Next-generation LTE mobile broadband networks won’t unify global communications anytime soon, if ever. A new Wireless Intelligence (WI) report published Friday estimates more than 200 LTE networks will have launched around the world by 2015. That’s great news until you realize your LTE device won’t work on them all: 38 different frequencies are expected on these networks.
A quick look at the WI chart may give folks some ease because the majority of the LTE networks are using 700 MHz spectrum. But there are two problems. First, the 67 percent of LTE networks using 700 MHz is for this year. A look at the inner ring shows 700 MHz is still the preferred frequency for networks running in 2015, but only for 16 percent of the operators.
The second issue is that even within a range of like spectrum, carriers can use slightly different frequencies, effectively removing the ability to move a device from one network to another. This type of fragmentation is already evident in the U.S. LTE networks currently in deployment. AT&T and Verizon are both using 700 MHz blocks, but with a slight variance: Verizon’s network will use 746-787MHz, while AT&T’s is opting for 704-746MHz.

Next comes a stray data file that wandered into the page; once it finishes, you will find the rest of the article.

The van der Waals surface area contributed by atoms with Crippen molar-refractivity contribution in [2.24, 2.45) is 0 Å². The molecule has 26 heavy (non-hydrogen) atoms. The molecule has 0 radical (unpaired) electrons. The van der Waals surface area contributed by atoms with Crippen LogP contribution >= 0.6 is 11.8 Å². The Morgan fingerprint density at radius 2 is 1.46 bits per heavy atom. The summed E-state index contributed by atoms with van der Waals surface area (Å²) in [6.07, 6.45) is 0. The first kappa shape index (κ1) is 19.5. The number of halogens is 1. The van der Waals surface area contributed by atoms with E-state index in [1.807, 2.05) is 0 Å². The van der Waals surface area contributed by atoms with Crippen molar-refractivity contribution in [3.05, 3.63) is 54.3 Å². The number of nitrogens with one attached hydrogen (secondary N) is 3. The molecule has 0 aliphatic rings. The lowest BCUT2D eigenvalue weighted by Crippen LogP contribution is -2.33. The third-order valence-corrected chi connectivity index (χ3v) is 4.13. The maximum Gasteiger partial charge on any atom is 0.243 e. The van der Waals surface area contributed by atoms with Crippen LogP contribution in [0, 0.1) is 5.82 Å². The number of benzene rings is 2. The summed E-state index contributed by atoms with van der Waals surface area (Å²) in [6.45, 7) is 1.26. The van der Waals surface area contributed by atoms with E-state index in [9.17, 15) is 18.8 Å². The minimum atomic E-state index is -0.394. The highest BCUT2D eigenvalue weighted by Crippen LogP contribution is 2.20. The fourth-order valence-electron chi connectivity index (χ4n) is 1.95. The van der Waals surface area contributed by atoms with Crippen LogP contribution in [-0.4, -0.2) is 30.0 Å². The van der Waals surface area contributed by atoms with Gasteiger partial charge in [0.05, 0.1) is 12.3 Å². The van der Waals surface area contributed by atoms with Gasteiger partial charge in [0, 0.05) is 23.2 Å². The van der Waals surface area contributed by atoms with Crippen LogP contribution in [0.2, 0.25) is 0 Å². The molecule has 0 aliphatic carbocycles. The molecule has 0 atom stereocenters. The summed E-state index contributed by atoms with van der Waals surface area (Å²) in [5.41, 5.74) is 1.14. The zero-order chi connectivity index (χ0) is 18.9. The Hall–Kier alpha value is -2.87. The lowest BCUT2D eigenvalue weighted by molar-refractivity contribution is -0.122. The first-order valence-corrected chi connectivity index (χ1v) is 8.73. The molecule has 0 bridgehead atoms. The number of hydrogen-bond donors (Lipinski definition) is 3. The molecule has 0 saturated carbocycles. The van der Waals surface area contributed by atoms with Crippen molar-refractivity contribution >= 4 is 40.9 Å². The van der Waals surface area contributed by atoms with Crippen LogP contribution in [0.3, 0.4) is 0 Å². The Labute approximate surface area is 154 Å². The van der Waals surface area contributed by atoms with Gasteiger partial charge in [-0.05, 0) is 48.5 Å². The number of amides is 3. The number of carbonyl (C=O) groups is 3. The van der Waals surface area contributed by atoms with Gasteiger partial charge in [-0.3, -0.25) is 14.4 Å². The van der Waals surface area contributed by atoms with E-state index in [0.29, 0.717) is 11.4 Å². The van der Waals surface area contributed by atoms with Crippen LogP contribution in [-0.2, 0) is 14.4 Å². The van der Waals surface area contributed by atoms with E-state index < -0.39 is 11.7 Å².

Clearing the same spectrum in every country around the world is obviously a Herculean effort, especially since regions have been using certain frequencies for years. Perhaps it isn’t even possible to do so at this point. But it’s a disappointment, as the mobile web is empowering users to think global instead of just local.